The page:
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This year, The Lawyer’s annual ranking of the largest UK law firms by turnover is available as an interactive, digital benchmarking tool. For the first time this will allow you to manipulate each data set against the metrics of your choice.
Clifford Chance has backed away from radical plans to create an all-equity partnership model in favour of a structure designed to give junior partners a stronger voice in the running of the firm.
In a consultation paper that was sent out to all partners last week, the compensation review group is putting forward proposals designed to enhance junior partners' status without opening up the equity.
The first proposal is to abolish voting differences between equity and non-equity partners. Junior partners will be allowed equal participation in all partner votes, including the admission of new non-equity partners, lateral hires, practice area leaders and managing partner and senior partner elections.
The second proposal will allow junior partners to be elected to the partnership board for the first time.
The third recommendation is to align junior partners' pay with the financial performance of the firm. Clifford Chance currently operates a variety of pay structures in different jurisdictions, with different configurations of shadow units, salaries and bonuses.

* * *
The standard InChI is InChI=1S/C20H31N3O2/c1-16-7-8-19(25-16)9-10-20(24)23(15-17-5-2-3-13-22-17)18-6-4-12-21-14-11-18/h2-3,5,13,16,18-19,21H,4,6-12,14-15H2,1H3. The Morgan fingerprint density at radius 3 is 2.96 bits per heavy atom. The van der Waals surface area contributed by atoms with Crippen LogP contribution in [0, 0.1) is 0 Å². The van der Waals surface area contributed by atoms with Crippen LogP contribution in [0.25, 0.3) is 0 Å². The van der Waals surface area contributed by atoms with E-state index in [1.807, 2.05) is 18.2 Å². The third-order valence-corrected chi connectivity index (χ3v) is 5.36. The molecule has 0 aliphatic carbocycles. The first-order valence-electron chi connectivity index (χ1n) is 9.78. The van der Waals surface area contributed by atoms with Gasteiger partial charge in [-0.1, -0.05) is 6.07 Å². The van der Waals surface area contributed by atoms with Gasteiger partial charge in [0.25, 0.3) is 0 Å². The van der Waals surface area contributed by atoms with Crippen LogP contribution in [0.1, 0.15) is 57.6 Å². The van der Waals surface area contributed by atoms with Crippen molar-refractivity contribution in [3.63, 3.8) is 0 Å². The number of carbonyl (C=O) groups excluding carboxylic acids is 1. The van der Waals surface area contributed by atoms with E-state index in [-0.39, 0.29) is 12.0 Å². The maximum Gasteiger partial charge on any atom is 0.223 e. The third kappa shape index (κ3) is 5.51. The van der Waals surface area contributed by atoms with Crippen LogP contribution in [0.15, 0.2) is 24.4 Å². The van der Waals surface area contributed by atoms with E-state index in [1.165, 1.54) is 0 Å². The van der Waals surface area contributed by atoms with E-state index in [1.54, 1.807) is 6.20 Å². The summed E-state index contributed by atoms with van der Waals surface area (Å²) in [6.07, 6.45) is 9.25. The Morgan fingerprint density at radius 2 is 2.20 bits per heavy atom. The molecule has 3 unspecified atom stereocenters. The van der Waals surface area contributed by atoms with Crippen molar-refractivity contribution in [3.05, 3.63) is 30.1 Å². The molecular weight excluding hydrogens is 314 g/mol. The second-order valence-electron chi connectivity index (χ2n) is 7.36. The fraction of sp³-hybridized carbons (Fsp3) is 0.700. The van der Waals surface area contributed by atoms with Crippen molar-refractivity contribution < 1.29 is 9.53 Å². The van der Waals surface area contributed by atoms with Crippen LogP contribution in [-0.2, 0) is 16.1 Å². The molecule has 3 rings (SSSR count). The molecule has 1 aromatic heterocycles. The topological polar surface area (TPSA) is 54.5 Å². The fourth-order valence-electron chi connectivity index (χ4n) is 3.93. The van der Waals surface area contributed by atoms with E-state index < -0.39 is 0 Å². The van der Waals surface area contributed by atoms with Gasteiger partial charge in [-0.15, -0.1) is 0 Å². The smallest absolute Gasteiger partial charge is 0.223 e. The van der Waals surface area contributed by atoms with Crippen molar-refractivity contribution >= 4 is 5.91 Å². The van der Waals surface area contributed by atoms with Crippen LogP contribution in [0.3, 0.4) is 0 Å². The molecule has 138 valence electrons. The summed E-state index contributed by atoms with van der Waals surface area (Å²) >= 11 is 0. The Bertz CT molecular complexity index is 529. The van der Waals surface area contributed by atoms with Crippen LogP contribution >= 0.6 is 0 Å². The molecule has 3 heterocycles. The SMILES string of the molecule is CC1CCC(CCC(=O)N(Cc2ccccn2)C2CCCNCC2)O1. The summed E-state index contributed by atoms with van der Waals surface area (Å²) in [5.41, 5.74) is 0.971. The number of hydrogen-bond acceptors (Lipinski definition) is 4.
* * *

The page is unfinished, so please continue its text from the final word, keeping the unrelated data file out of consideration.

Clifford Chance sources said that, despite extensive financial modelling, the all-equity structure would not have worked because of the different business models across jurisdictions. One partner said: "If we went to all-equity, some promotions just wouldn't happen."
The status of non-equity partners was originally part of the remit of the compensation review group, led by real estate head Cliff McAuley, but discussion was shelved last November.
The new proposals were published just as Clifford Chance was preparing for its first partnership retreat under David Childs, which took place this weekend in London. The firm has themed the retreat under the banner 'Resurgence'.